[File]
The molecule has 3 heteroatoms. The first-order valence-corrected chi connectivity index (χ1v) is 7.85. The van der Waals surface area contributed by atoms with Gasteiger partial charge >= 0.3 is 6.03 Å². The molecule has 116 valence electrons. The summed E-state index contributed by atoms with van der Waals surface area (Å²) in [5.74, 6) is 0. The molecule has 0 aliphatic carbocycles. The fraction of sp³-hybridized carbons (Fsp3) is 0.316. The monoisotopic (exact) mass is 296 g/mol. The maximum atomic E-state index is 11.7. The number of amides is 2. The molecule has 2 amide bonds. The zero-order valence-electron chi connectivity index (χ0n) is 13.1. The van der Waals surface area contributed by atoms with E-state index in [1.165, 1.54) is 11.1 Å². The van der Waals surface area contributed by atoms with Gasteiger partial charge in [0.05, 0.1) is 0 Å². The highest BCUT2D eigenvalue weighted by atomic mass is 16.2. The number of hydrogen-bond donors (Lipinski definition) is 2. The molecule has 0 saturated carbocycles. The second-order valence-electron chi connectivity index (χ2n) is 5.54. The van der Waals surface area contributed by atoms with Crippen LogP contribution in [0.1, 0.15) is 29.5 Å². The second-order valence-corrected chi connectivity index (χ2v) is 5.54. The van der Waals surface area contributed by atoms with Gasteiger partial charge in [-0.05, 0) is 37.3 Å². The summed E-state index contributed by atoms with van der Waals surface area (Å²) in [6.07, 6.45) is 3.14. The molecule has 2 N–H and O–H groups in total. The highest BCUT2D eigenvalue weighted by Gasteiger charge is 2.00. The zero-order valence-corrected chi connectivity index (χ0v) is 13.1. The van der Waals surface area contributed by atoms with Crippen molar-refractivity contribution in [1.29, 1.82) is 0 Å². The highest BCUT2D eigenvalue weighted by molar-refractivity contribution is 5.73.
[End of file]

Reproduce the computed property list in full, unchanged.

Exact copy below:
The molecule has 3 heteroatoms. The first-order valence-corrected chi connectivity index (χ1v) is 7.85. The van der Waals surface area contributed by atoms with Gasteiger partial charge >= 0.3 is 6.03 Å². The molecule has 116 valence electrons. The summed E-state index contributed by atoms with van der Waals surface area (Å²) in [5.74, 6) is 0. The molecule has 0 aliphatic carbocycles. The fraction of sp³-hybridized carbons (Fsp3) is 0.316. The monoisotopic (exact) mass is 296 g/mol. The maximum atomic E-state index is 11.7. The number of amides is 2. The molecule has 2 amide bonds. The zero-order valence-electron chi connectivity index (χ0n) is 13.1. The van der Waals surface area contributed by atoms with E-state index in [1.165, 1.54) is 11.1 Å². The van der Waals surface area contributed by atoms with Gasteiger partial charge in [0.05, 0.1) is 0 Å². The highest BCUT2D eigenvalue weighted by atomic mass is 16.2. The number of hydrogen-bond donors (Lipinski definition) is 2. The molecule has 0 saturated carbocycles. The second-order valence-electron chi connectivity index (χ2n) is 5.54. The van der Waals surface area contributed by atoms with Crippen LogP contribution in [0.1, 0.15) is 29.5 Å². The second-order valence-corrected chi connectivity index (χ2v) is 5.54. The van der Waals surface area contributed by atoms with Gasteiger partial charge in [-0.05, 0) is 37.3 Å². The summed E-state index contributed by atoms with van der Waals surface area (Å²) in [6.07, 6.45) is 3.14. The molecule has 2 N–H and O–H groups in total. The highest BCUT2D eigenvalue weighted by Gasteiger charge is 2.00. The zero-order valence-corrected chi connectivity index (χ0v) is 13.1. The van der Waals surface area contributed by atoms with Crippen molar-refractivity contribution in [1.29, 1.82) is 0 Å². The highest BCUT2D eigenvalue weighted by molar-refractivity contribution is 5.73.